BY CHUCK VANDENBERG
FORT MADISON – After a decade of planning and about 45 minutes of final discussions, the Fort Madison City Council voted Monday to move ahead with relocating the Amtrak Depot to its original location in Riverview Park.
The council, during a rare Monday meeting, approved, with a 5-0 vote, three agreements that would put the project on the Iowa Department of Transportation’s lists of projects for bids. Councilmen Travis Seidel and Chad Cangas were absent.
City Manager David Varley said IDOT would still need some final agreements from Burlington Northern Santa Fe and Amtrak, but they would now have everything they need from the city to proceed with the project.
The project, which had come under scrutiny from several council members when Varley announced an initial annual cost to the city of $50,000, came in better favor when Mayor Brad Randolph and Varley were able to get Amtrak to revisit insurance requirements. The $50,000 came down to $34,000 when an insurance requirement was picked up by the rail service.
Amtrak will also be paying $4,800 a year in rent payments in the new building which creates a net $29,200 annual cost. Varley said the costs could be a bit higher in the first year as the city determines what all will be needed to best fulfill the agreements.
There are three agreements that were approved including a sublease agreement, a landlord agreement, and a construction agreement.
Varley spent 15 minutes outlining the agreements and the history of the project.
There was still some confusion between Randolph and Varley about the actual cost to the city.
“David originally was at $50,000 and said a more realistic number would be $34,000,” Randolph said. “So let’s say $35,000 and we’ve negotiated an additional savings of $15,000 on the insurance side. So if our operating costs were closer to $35,000 and we take off the $15,000 because we aren’t paying insurance were now at $20,000 and we take off the rent that leaves us with $15,000 to manage.”
But Varley said the insurance savings was already figured into the lower rate, which took Randolph by surprise.
Randolph said that wouldn’t be possible because the insurance break hadn’t been negotiated prior to the lower projections.
Varley said the $35,000 came in after they spoke with Amtrak.
Councilman Rusty Andrews said either way, it was a very good negotiation on the part of Randolph and Varley.
As it stands, the city is looking at paying $35,000 and it was recommended that 60% of the costs comes from city Hotel/Motel tax revenues, with 40% coming from the general fund. That amount would result in $16,200 coming from hotel/motel tax with a credit of the $4,800 in rent revenues from Amtrak and the additional $14,000 annually from the city’s general fund.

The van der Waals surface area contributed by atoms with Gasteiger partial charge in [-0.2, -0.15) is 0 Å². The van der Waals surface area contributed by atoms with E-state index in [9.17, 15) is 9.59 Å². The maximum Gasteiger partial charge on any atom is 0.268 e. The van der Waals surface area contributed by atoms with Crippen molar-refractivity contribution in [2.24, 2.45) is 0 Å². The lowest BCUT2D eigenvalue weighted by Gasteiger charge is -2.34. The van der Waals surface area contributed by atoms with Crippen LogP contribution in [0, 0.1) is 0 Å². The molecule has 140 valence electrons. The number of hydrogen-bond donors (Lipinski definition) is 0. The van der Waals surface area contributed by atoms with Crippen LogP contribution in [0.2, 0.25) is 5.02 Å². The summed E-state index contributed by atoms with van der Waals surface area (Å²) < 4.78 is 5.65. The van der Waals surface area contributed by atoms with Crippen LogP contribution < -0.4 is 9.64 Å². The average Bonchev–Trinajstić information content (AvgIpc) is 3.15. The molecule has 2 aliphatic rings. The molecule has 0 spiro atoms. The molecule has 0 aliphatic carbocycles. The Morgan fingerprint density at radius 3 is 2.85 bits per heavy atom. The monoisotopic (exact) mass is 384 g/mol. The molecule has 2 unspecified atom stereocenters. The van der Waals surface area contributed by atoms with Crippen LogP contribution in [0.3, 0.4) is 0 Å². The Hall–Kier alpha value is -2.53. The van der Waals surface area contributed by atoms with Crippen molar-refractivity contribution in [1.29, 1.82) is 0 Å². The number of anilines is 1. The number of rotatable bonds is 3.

Bob Morawitz, who’s running for the 2nd Ward council seat in Tuesday’s election, asked if the funding mechanism was part of any of the agreements, which Varley said was not the case.
“I just wanted to make sure because I’m not in favor of using the hotel/motel tax to pay for this,” he said.
Chris Sorrentino, who’s running for mayor in Tuesday’s election said the expenses being spent won’t be realized in revenue.
“How do we justify the $20,000 to $30,000 per year it will cost the city to operate that. That’s my biggest thing.”
Councilman Chris Greenwald said with the numbers, it’s bringing people into the community for $4 per day. Greenwald, who owns River City Motors Plus, said if he could spend $4 per person on advertising he’d do it everyday.
Andrews, who had reservations about the program with the original $50,000 annual cost, said the city dumps money into many entities in the city and they do it without a concern for revenue because it’s a service.
“It’s a gamble I’m willing to take now. We’ve got the cost down to a respectable amount. It’s tax dollars and the majority of the town is not going to benefit from it,” Andrews said. “Let’s put this Field of Dreams, I used to call it, to bed and hope to God it works.”
Councilman Brian Wright said it’s a pride issue from what he’s hearing from his constituents.
“I was on the fence like you were, but after talking to people in the ward, they say we’ve come this far and it comes down to having something of history and it’s a pride thing.”
Councilman Kevin Rink said he’s heard Amtrak thought about pulling service in Fort Madison.
“I’ve heard we’re damn lucky Amtrak didn’t pull this 11,000-person service out of town,” Rink said. “Would I rather get off where the depot is now or up here where it’s nice and redone..where it should be.”